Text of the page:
This is where curiosity can be so powerful, particularly, curiosity about ourselves.
In a previous blog post, I describe how our biases can get in the way of learning and good decision making Business leaders biases
It’s one thing to be curious about our outer world , our business, competitors, markets, customers, and technology. For innovation and change to happen , it’s essential to challenge the status quo and current thinking about these. It can be much more challenging to be curious about ourselves. This is key to becoming a curious leader who is more likely to create the conditions to deliver value to all stakeholders. Here are some practices that can help us do this:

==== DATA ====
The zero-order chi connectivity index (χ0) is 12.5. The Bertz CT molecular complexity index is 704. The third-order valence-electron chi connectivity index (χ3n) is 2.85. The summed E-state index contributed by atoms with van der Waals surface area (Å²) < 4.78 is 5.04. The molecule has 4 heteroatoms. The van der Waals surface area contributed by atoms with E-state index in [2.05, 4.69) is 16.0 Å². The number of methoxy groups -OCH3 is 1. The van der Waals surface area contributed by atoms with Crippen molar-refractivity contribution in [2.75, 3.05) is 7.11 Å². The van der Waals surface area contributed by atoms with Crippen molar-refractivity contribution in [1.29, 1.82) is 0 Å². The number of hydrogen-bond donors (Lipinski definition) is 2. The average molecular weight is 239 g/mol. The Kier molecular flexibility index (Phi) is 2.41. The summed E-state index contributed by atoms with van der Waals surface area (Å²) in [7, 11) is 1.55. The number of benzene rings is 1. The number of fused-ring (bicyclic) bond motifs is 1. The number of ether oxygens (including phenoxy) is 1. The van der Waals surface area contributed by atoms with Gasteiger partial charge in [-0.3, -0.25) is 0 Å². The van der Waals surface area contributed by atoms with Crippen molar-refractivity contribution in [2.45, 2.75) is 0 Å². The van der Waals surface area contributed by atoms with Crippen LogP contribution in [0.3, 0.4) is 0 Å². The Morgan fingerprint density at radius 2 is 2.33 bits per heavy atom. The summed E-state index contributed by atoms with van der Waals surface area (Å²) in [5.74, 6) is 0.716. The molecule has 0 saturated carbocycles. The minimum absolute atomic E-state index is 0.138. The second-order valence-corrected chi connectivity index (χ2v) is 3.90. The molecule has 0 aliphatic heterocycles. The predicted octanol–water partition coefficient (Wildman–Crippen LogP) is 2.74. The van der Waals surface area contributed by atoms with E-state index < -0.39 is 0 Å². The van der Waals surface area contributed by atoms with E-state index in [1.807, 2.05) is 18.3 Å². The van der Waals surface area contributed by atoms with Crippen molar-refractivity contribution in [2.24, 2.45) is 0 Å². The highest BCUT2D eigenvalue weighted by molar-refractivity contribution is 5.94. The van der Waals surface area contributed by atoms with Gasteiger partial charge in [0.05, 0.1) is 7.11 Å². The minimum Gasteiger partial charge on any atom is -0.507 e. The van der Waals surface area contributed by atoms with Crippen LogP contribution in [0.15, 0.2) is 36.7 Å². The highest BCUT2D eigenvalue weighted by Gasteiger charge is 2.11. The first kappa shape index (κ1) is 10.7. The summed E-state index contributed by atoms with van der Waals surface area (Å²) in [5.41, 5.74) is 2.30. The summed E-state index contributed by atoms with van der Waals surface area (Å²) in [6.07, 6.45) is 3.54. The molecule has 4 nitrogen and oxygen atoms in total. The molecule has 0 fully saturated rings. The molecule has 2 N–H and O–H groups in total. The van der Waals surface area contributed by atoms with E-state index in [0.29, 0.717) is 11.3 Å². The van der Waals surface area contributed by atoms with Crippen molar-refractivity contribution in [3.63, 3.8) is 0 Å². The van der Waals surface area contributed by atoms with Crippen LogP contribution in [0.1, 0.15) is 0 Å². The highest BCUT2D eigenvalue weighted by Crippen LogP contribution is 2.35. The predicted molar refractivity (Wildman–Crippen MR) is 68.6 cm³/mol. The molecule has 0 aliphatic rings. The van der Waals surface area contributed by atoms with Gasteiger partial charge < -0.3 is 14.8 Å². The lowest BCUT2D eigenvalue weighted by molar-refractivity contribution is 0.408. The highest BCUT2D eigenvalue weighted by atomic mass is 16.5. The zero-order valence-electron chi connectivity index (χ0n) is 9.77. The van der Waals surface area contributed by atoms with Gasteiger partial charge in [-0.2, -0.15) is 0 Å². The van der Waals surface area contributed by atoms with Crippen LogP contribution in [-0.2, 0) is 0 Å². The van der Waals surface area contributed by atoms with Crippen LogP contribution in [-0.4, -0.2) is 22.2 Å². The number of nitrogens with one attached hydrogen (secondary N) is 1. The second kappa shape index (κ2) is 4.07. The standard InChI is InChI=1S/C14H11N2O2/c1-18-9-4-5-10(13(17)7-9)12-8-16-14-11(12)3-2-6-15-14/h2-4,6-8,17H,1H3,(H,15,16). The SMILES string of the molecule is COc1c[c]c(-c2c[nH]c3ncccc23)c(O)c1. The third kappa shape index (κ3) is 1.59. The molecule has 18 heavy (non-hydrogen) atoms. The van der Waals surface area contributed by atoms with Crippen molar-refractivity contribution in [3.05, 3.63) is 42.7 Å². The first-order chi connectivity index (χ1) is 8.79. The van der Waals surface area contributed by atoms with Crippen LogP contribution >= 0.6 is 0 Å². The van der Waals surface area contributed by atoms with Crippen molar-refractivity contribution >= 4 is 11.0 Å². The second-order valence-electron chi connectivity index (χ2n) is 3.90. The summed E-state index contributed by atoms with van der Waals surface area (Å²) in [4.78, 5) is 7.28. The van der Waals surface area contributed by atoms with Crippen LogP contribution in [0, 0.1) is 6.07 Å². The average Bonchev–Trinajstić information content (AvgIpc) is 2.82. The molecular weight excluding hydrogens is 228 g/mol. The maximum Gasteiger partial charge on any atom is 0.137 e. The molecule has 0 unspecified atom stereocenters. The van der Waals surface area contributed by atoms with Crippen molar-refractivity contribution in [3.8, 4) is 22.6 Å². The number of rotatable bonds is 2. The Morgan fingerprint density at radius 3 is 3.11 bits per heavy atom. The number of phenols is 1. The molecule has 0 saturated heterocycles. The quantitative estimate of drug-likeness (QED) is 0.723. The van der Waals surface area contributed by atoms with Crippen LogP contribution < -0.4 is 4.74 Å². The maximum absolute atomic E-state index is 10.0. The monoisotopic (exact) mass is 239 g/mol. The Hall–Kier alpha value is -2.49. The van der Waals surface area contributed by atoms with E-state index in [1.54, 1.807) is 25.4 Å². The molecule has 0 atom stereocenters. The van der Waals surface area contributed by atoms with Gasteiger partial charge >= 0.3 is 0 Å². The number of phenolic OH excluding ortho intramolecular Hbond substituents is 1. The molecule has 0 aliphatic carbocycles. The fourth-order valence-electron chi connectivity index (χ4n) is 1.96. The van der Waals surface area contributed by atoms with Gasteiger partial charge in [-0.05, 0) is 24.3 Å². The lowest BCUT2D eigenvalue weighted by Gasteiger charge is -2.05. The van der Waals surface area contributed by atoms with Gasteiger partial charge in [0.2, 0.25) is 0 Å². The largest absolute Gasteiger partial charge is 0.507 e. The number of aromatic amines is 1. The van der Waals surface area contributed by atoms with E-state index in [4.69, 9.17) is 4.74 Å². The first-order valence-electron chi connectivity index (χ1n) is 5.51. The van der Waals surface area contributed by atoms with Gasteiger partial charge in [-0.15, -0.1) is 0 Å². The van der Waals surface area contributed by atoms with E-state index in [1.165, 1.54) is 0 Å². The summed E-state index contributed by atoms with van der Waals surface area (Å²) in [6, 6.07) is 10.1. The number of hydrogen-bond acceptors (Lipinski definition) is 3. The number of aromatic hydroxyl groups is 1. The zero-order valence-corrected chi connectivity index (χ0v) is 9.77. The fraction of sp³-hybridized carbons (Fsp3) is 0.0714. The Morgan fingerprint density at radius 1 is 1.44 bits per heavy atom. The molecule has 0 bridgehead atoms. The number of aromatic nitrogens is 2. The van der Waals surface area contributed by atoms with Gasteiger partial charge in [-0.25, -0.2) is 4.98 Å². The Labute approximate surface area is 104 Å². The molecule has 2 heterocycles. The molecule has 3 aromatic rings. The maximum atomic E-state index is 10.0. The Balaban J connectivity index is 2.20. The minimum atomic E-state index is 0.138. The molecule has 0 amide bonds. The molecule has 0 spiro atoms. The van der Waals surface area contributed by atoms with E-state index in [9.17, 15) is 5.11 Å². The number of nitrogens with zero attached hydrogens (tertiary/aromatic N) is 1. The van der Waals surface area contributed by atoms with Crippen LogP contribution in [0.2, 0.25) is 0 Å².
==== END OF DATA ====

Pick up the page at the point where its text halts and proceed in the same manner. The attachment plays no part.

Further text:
- Acknowledging what you know and don’t know about what’s happening across your organisation and business environment
- Consulting with colleagues and business associates with diverse knowledge, experiences, perspectives and who are likely to challenge you.
- Being aware of your preferences and values, how they influence your leadership in the way you respond to challenges and opportunities
So in the year ahead,
What will you be curious about?
What are the questions you will ask?
and when faced with answers you are initially inclined to dismiss, ask yourself whether there are assumptions you’re making that are getting in the way of exploring these ideas and can you suspend them to allow yourself to consider a wider range of options?